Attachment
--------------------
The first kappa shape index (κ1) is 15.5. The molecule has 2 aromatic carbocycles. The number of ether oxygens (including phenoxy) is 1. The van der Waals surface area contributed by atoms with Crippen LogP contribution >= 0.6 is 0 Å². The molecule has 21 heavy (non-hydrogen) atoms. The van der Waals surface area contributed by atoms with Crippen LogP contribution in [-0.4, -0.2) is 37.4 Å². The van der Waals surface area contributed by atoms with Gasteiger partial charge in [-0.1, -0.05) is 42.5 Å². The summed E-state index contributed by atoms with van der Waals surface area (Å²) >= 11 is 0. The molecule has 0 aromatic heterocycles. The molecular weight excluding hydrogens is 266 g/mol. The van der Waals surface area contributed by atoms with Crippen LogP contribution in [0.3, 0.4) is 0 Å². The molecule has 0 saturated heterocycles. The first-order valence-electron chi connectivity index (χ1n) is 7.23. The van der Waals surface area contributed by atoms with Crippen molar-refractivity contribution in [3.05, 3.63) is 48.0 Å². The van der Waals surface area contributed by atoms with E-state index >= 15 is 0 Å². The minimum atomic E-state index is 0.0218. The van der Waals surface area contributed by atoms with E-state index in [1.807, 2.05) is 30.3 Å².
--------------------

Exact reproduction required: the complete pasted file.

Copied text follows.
The first kappa shape index (κ1) is 15.5. The molecule has 2 aromatic carbocycles. The number of ether oxygens (including phenoxy) is 1. The van der Waals surface area contributed by atoms with Crippen LogP contribution >= 0.6 is 0 Å². The molecule has 21 heavy (non-hydrogen) atoms. The van der Waals surface area contributed by atoms with Crippen LogP contribution in [-0.4, -0.2) is 37.4 Å². The van der Waals surface area contributed by atoms with Gasteiger partial charge in [-0.1, -0.05) is 42.5 Å². The summed E-state index contributed by atoms with van der Waals surface area (Å²) >= 11 is 0. The molecule has 0 aromatic heterocycles. The molecular weight excluding hydrogens is 266 g/mol. The van der Waals surface area contributed by atoms with Crippen LogP contribution in [0.3, 0.4) is 0 Å². The molecule has 0 saturated heterocycles. The first-order valence-electron chi connectivity index (χ1n) is 7.23. The van der Waals surface area contributed by atoms with Crippen molar-refractivity contribution in [3.05, 3.63) is 48.0 Å². The van der Waals surface area contributed by atoms with E-state index >= 15 is 0 Å². The minimum atomic E-state index is 0.0218. The van der Waals surface area contributed by atoms with E-state index in [1.807, 2.05) is 30.3 Å².